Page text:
Six Debut Novels for Book Clubs in 2018

As we settle into 2018, here are six of the best debut novels to read and discuss during the year.

If you love books about place and community, Golden Hill, The Dry and If the Creek Don't Rise all transport readers to the streets of small towns and big cities and into the hearts of the people who struggle to make their lives there. Secrets are held – and readers' attentions are held too! – in both The Second Mrs. Hockaday and The Mothers. And, finally, readers can't help but root for quirky, clever teenager Ginny Moon even as she resists the loving family that finally wants to bring her home. All of these debuts are sure to spark emotion and conversation and are great bets for your book club!

Read on for information on each book including reviews, articles, excepts and reading guides.


American Reading Habits Infographic

There's nothing quite like that feeling of getting a brand-new book from the bookstore, taking it home and spending hours absorbed in its pages.

People used to talk about the imminent death of reading. The internet, it was thought, would kill the book industry. But old habits die hard, and the trusty American novel continues to give readers many hours of escapism. In fact, according to Global English Editing's infographic on American reading habits published below, we're reading almost as much as we ever have.


Honest Book Reviews From Real Readers

Today, we look back on the incredible selection of books our members have reviewed for First Impressions during the year - 45 titles in total.

Reader reviews abound on the web these days but it's difficult to know which to trust, especially when there are businesses who will arrange for glowing "reader reviews" to be posted and other reviews may be written by well-meaning family and friends.

BookBrowse's First Impressions program offers you a source of trustworthy reader reviews because only BookBrowse members can post reviews. Members indicate which books they're interested in but cannot prioritize, and copies are assigned by BookBrowse's algorithms. So, while it's conceivable that somebody connected to the book might be assigned a copy, the chances of there being enough people to influence the overall consensus is effectively non-existent.


2017 Book Club Discussions

What better way to be sure a book is going to be right for your book club than being a fly on the wall at a real discussion - such as for the fifteen books we discussed in BookBrowse's Book Club during 2017 (with more than 3500 comments posted), or any of the approximate one hundred books that we've discussed over the past few years!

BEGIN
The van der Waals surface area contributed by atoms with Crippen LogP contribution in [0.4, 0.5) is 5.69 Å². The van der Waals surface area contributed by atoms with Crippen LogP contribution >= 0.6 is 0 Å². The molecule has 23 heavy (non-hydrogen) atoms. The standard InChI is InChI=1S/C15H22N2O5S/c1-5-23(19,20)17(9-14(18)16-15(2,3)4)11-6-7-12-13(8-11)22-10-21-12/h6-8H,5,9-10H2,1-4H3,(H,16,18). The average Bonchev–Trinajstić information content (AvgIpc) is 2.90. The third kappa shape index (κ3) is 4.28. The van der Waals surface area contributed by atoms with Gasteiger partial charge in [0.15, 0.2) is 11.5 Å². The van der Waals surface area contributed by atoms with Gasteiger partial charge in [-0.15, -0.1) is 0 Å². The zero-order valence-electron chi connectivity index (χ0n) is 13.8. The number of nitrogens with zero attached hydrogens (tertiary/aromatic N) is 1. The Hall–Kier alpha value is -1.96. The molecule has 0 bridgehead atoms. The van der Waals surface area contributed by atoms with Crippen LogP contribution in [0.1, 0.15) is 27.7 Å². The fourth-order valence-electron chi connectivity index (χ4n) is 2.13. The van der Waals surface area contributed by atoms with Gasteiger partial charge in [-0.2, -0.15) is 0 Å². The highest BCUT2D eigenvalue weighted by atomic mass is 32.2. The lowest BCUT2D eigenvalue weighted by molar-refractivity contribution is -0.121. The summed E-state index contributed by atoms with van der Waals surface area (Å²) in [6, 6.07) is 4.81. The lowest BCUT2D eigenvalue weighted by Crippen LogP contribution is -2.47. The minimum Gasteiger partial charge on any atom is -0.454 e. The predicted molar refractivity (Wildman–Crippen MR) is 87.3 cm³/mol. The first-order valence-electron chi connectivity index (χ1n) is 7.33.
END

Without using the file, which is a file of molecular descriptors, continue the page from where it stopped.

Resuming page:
The 20 Best Books of 2017, and Our 4 Award Winners

Dear BookBrowsers,

Award winners and finalistsBookBrowse's annual Best of the Year awards are an excellent barometer of great reading. The awards are particularly noteworthy because voting is only open to BookBrowse subscribers - so no vote stuffing by rabid fan bases; and instead of just voting for a book (which favors the most widely read books) subscribers rate each book they've read that is on the shortlist, and the winners are the books with the highest overall rating. Such considered selection results in truly outstanding books being feted every year. 2017 is no different in that regard. Over 7,000 votes were cast on 67 books (12 nonfiction, 51 fiction and 4 YA).


Young Adults as Unreliable Narrators

How to Set a Fire and WhyIn How to Set a Fire and Why, Lucia claims to not remember exactly what occurred during an argument with her aunt's landlord, leaving her exact reasoning and motivation somewhat mysterious. In writing Lucia as an unreliable narrator, Jesse Ball draws from an established tradition.

An unreliable narrator lies, expresses uncertainty or bias, or seems to have a misunderstanding of situations that occurred. The author may employ an unreliable narrator to intentionally mislead the reader or as a means of characterization. Part of the pleasure in encountering such a narrator is parsing out what is true and what is not. Teen and young adult narrators are some of the most obvious and well-known examples of the trope, and this makes logical sense. Adolescence is often a time of conflict, teenagers vacillate between uncertainty and confidence in their beliefs as they try to forge a concrete identity for themselves. They are often dishonest, caught as they are between childhood and adulthood, they push the limits, break the rules and lie to avoid punishment.


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